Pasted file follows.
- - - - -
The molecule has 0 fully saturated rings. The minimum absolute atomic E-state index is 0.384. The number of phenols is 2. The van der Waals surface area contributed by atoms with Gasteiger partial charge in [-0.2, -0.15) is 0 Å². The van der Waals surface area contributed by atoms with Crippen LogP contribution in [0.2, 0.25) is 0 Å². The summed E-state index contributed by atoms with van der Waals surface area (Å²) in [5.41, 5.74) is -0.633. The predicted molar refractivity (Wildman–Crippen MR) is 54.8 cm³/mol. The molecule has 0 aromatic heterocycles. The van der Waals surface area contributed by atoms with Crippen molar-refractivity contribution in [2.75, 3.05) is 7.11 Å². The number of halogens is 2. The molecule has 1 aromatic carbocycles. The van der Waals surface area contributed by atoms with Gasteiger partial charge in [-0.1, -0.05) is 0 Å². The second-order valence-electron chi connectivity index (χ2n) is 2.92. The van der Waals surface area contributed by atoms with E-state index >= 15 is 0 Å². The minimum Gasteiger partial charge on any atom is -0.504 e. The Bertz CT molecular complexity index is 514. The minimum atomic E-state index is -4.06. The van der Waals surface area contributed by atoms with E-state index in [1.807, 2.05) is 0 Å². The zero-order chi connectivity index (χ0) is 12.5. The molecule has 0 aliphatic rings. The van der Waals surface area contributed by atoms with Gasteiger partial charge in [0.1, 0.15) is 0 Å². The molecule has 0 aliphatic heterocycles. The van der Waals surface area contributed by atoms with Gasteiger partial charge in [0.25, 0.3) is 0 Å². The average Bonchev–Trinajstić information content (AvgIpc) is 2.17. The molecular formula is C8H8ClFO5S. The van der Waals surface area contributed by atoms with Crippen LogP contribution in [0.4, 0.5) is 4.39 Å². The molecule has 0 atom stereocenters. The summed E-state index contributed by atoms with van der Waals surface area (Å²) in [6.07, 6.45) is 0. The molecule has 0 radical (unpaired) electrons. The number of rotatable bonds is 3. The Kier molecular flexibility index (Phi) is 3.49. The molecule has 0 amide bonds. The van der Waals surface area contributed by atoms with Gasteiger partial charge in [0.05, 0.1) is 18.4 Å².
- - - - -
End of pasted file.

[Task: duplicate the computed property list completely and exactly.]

The molecule has 0 fully saturated rings. The minimum absolute atomic E-state index is 0.384. The number of phenols is 2. The van der Waals surface area contributed by atoms with Gasteiger partial charge in [-0.2, -0.15) is 0 Å². The van der Waals surface area contributed by atoms with Crippen LogP contribution in [0.2, 0.25) is 0 Å². The summed E-state index contributed by atoms with van der Waals surface area (Å²) in [5.41, 5.74) is -0.633. The predicted molar refractivity (Wildman–Crippen MR) is 54.8 cm³/mol. The molecule has 0 aromatic heterocycles. The van der Waals surface area contributed by atoms with Crippen molar-refractivity contribution in [2.75, 3.05) is 7.11 Å². The number of halogens is 2. The molecule has 1 aromatic carbocycles. The van der Waals surface area contributed by atoms with Gasteiger partial charge in [-0.1, -0.05) is 0 Å². The second-order valence-electron chi connectivity index (χ2n) is 2.92. The van der Waals surface area contributed by atoms with E-state index >= 15 is 0 Å². The minimum Gasteiger partial charge on any atom is -0.504 e. The Bertz CT molecular complexity index is 514. The minimum atomic E-state index is -4.06. The van der Waals surface area contributed by atoms with E-state index in [1.807, 2.05) is 0 Å². The zero-order chi connectivity index (χ0) is 12.5. The molecule has 0 aliphatic rings. The van der Waals surface area contributed by atoms with Gasteiger partial charge in [0.1, 0.15) is 0 Å². The molecule has 0 aliphatic heterocycles. The van der Waals surface area contributed by atoms with Gasteiger partial charge in [0.25, 0.3) is 0 Å². The average Bonchev–Trinajstić information content (AvgIpc) is 2.17. The molecular formula is C8H8ClFO5S. The van der Waals surface area contributed by atoms with Crippen LogP contribution in [0.4, 0.5) is 4.39 Å². The molecule has 0 atom stereocenters. The summed E-state index contributed by atoms with van der Waals surface area (Å²) in [6.07, 6.45) is 0. The molecule has 0 radical (unpaired) electrons. The number of rotatable bonds is 3. The Kier molecular flexibility index (Phi) is 3.49. The molecule has 0 amide bonds. The van der Waals surface area contributed by atoms with Gasteiger partial charge in [0.05, 0.1) is 18.4 Å².